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other set of principles, can still serve as the starting point. All the analyst needs to do is apply clean
surplus accounting in his/her forecasts. That much is not only easy but is usually the natural thing
to do anyway.
11. It is important to recognize that when the analyst uses the “indirect” cash flow forecasting
method, undetected accounting biases can influence not only future earnings forecasts but also fu-
ture free cash flow forecasts. In the current example, since accounts receivables are overstated, the
analyst will assume that they will be collected as cash in some future period, leading to a higher
future cash flow estimate.
12. Refer to research on real options.
The Gap, Inc.




B renda Curtis, a buy-side analyst focusing on retail stocks, has
watched her favorite industry suffer through turmoil and retrenchment during 1991. But
while the industry faltered and Macy™s ¬led for bankruptcy, one retailer”The Gap”was
busy generating an almost-unheard-of ROE of 40 percent for the year ended January
2
1992. This San Francisco based marketer of casual clothing was labeled as “the nation™s
Business Analysis and Valuation Tools


hottest retailer” by Business Week (March 9, 1992, cover story). Curtis has decided to
take a harder look at The Gap to see what all the fuss is about.
The Gap™s lofty P/E ratio of 35 and price-to-book ratio of 12 (based on a price in the
$55 range) suggest that investors expect even more good things from The Gap in the fu-
ture. Duff and Phelps analyst Carol I. Palmer labels The Gap a “buy,” noting that relative
to 1993 earnings forecasts, the P/E multiple was not unusually high, and yet ¬ve-year
12 earnings growth was forecast “conservatively” at 17 percent, well above the 13 percent
forecasted growth rate for the market as a whole. In speaking about The Gap™s valuation,
Prospective Analysis: Valuation
Implementation
Palmer notes the following:
Discounting only ¬ve years of Gap cash ¬‚ows (using a weighted average discount
rate) and adding the residual value (present value of cash ¬‚ows from 1996 on) and
subtracting debt, we obtain a fair market value of $30 per share. However, since
we feel strongly that The Gap is a long-term growth company, it is, therefore, ap-
propriate to discount years beyond the next ¬ve, using a weighted average dis-
count rate, into the “fair price”; a ten-year time frame yields a fair market value
of $55 per share. Note also that our forecast of fundamentals is conservative by
the standards of both consensus opinion and the Company itself.1
Palmer™s optimism about the long run is buttressed by her view of The Gap™s position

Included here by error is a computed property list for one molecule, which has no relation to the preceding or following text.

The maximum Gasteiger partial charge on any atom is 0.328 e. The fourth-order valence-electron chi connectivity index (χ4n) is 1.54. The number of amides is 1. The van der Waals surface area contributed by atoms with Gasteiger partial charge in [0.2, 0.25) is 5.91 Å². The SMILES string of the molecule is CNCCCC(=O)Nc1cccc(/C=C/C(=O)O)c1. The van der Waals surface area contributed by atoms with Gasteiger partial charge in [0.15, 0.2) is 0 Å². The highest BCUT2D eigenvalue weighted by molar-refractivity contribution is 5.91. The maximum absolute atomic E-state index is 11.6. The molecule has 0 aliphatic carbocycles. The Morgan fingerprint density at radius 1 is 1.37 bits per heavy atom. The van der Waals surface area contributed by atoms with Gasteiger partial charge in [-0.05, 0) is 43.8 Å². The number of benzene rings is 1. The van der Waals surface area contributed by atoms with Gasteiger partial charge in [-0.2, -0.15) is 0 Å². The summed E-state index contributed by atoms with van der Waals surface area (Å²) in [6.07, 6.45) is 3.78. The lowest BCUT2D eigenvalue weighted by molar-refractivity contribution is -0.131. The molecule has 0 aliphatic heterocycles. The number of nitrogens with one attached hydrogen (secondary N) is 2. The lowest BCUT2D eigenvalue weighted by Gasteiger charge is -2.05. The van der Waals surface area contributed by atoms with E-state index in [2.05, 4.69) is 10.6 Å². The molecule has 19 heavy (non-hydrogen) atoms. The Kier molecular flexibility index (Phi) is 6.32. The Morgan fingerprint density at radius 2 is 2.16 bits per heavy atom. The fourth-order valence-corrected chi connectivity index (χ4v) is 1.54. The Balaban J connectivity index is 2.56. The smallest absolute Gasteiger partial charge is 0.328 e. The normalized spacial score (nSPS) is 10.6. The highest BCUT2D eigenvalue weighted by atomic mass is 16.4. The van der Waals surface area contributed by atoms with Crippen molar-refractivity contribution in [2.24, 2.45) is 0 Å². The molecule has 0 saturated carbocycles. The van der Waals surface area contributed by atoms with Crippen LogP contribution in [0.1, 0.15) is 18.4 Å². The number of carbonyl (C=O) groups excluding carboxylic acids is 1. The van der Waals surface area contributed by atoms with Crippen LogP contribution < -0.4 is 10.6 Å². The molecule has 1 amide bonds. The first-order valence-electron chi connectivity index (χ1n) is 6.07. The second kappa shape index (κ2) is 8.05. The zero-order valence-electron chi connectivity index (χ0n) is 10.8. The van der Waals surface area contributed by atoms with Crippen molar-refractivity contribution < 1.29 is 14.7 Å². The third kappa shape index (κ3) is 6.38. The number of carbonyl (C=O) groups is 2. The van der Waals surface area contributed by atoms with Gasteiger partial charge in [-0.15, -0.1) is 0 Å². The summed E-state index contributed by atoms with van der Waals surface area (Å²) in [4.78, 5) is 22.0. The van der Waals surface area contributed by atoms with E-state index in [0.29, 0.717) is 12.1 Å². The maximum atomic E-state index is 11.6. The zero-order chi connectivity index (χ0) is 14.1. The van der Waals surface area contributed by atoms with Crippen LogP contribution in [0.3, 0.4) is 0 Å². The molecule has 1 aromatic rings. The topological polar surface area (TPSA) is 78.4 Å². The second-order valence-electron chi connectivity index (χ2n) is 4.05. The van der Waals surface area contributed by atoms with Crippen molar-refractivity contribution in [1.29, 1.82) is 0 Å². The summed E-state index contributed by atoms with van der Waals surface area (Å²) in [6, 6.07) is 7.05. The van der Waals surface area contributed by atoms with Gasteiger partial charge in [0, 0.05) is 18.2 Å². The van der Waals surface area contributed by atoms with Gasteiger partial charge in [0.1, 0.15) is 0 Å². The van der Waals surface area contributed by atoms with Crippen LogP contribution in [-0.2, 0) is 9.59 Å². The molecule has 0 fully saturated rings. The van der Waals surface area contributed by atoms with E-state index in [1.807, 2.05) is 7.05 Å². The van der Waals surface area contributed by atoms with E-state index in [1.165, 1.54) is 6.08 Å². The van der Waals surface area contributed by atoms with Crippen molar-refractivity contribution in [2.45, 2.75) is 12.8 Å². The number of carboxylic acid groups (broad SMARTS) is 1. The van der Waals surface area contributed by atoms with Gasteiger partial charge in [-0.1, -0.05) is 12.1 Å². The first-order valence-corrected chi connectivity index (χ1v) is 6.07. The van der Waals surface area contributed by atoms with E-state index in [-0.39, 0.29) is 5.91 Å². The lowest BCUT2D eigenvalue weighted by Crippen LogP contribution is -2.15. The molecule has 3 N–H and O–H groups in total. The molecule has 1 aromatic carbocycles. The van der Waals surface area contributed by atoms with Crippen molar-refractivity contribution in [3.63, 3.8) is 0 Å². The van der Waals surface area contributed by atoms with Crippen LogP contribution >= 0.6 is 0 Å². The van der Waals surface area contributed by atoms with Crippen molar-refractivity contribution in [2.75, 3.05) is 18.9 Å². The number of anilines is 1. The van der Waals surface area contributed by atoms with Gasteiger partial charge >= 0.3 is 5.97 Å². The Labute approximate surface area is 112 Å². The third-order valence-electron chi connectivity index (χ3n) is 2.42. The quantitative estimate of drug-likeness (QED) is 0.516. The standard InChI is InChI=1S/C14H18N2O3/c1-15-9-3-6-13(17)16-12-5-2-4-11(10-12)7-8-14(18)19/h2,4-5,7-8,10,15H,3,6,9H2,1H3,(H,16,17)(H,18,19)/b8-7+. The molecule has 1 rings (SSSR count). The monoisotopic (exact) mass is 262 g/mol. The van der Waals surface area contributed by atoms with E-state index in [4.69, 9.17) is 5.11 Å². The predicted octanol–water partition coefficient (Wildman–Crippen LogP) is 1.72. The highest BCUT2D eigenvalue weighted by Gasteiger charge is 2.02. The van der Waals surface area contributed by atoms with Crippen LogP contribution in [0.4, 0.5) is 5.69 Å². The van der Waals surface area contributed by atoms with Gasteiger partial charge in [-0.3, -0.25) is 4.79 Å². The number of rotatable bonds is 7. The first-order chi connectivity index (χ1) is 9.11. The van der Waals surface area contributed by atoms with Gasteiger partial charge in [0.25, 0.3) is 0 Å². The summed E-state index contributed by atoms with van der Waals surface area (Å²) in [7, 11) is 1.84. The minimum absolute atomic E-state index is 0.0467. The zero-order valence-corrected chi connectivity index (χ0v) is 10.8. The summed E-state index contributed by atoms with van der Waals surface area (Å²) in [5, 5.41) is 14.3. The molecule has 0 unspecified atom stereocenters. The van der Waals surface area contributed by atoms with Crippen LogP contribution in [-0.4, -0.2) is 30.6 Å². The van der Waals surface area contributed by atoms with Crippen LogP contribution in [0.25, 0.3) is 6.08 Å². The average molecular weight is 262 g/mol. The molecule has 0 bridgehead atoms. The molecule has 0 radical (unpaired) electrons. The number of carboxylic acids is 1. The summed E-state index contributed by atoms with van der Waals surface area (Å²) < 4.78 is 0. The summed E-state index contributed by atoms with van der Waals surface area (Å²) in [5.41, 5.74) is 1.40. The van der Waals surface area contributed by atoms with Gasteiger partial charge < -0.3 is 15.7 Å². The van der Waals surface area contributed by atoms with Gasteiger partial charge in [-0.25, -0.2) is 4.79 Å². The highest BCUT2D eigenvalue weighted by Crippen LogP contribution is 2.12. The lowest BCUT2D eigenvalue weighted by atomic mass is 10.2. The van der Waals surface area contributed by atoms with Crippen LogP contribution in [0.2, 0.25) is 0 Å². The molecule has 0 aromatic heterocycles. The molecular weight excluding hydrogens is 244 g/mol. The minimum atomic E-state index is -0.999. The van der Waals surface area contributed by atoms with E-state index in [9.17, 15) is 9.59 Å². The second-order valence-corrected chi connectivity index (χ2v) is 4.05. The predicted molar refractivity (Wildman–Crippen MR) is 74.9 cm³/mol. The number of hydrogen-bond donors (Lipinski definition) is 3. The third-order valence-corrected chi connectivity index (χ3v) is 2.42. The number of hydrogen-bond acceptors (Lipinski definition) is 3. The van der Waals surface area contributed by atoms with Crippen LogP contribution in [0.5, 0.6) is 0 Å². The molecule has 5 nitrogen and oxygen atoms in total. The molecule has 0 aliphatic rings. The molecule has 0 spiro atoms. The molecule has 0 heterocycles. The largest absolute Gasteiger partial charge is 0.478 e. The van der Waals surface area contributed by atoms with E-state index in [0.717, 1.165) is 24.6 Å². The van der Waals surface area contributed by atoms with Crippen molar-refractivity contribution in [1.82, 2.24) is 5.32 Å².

within the industry. Few if any retailers had been so successful in recent years in execut-
ing their strategy and establishing their “look”:
The Gap has established itself as a trend-setter in casual wear, at good prices, for
younger consumers. Excellent management, systems, and merchandising support
a continued leadership position. . . . We think the Company has mastered the right

.........................................................................................................................
Prepared by Professor Victor L. Bernard, with the assistance of Elise Kartchmar. This case is based upon publicly
available information. It was prepared as a basis for class discussion and is not intended to illustrate either an
effective or ineffective management of a business situation.

1. Duff and Phelps Company Analysis (April 1992). Duff & Phelps does not disclose the cost of capital estimate used in
their model. However, analysts estimate The Gap™s beta at approximately 1.30. Intermediate-term government
bonds are yielding approximately 6.3 percent.




484
485
Prospective Analysis: Valuation Implementation




12-25 Part 2 Business Analysis and Valuation Tools




mix of value-added, fashion merchandise and quality staples. This mix, combined
with highly focused image-management (advertising, store layout, and locations),
has made The Gap the de¬nition of correctness in casual wear for a broad demo-
graphic group.2
Ironically, The Gap™s notable success may be its greatest source of concern. Business
Week notes that:
. . . plenty of rivals are regrouping to compete. Department store executives
preach to employees about the need to “Gap-ize” the colors, ¬bers, and display
of their wares. . . . Giorgio Armani is looking to skim The Gap™s biggest-spending
customers with its new A/X Armani Exchanges, which offer stripped-down fash-
ions with a European look at prices much lower than those at the top of Armani™s
line. . . . The Limited Inc. has Gap-like “relaxed ¬t” jeans, sold in some stores with
a sales tag whose design is strikingly like The Gap™s. . . . Dayton Hudson is exper-
The Gap




imenting with a chain called Everyday Hero that will have a distinctly Gap-like